Blue Eyes nodded, not taking his eyes off the girl. They drank from the well this morning. I'm just speeding things along.

"You're just like him!" wailed the wolf.

Blue Eyes cocked his head to the side.

Is that bad?

The wolf ran away, hoping Green Eyes would be more sensible.

He found Green eyes in the middle of a field, lying down in the sun. She was surrounded by dead cattle. All around her, the grasses were shriveled and brown.

"Green Eyes?" he said, unable to hide the worry in his voice. "Are you okay?"

She raised her head and let her jaw hang loose in a grin. Her maw was covered in blood. Never better, she said. Like what I've done with the plants?

There came a moaning sound off to the side. The wolf who was Curiosity went over to look.

It was a boy. His arms and legs were as thin as the guardian's stick, but his belly was swollen and ugly.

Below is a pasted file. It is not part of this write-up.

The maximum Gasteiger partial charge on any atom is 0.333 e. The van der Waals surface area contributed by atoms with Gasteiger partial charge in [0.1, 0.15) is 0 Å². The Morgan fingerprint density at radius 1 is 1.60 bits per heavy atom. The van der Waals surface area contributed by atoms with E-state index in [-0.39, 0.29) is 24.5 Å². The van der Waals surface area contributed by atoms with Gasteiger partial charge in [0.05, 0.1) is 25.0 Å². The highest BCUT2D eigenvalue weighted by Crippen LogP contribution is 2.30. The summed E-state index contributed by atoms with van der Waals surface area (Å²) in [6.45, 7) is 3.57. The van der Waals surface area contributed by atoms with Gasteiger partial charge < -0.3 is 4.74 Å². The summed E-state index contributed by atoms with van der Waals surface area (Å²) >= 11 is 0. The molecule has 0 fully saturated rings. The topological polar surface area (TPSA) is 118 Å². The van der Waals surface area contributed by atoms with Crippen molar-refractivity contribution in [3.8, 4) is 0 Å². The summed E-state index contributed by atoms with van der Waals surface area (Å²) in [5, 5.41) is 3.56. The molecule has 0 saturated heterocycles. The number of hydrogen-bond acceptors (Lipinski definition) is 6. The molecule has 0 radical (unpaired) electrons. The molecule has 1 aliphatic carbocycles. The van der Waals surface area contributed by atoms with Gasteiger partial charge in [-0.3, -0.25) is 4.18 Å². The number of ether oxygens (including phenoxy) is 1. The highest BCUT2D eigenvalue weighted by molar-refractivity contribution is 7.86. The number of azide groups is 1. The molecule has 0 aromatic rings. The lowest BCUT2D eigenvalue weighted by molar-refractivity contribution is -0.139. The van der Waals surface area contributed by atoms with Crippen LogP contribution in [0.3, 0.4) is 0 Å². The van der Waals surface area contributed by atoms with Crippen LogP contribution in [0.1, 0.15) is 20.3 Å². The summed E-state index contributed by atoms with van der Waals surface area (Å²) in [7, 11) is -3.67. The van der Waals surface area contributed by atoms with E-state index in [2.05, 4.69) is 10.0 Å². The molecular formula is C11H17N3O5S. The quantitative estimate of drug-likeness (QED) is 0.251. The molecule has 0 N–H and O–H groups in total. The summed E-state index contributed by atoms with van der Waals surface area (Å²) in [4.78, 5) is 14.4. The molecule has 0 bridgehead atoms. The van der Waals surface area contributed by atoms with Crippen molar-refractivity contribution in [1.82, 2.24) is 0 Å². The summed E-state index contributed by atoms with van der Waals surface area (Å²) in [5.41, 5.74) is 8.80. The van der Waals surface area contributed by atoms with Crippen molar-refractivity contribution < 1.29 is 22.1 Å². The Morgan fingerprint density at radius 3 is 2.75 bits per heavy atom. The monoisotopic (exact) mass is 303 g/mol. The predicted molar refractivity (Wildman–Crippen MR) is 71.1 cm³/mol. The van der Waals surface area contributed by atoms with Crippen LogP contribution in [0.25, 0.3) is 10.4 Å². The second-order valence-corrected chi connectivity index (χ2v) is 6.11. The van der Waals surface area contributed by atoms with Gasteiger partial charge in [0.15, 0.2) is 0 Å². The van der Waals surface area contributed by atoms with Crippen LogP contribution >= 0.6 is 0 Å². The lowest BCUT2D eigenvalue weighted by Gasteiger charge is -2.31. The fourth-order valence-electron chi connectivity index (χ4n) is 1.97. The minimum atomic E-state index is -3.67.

"Green Eyes, did you-"


Before he could say anything, Grey Eyes appeared.

"Oh Grey Eyes! I'm so glad to see you!"

Grey Eyes nodded his head in acknowledgment. I saw you before. You were speaking with Yellow Eyes. I did not want to interfere.

"Then you know how absolutely insane he is-"

Grey Eyes moved over to where the boy lie. He gently touched his nose to the child's forehead. With a small gasp, the boy ceased twitching and lay still.

"You're one of them."

Grey Eyes looked on with a steady gaze.

No. I am cleaning up after them.

"You have to come back. You have to help me-"

I cannot. So long as they're here, I must mend the damage as best I can.

"But Grey Eyes-"

Too late. Grey Eyes was gone as quickly as he'd appeared.

"Green Eyes, why did you do that?"

Green Eyes ignored him. She had fallen asleep.

Thoroughly disgusted with both himself and the world at large, the wolf who was Curiosity went home.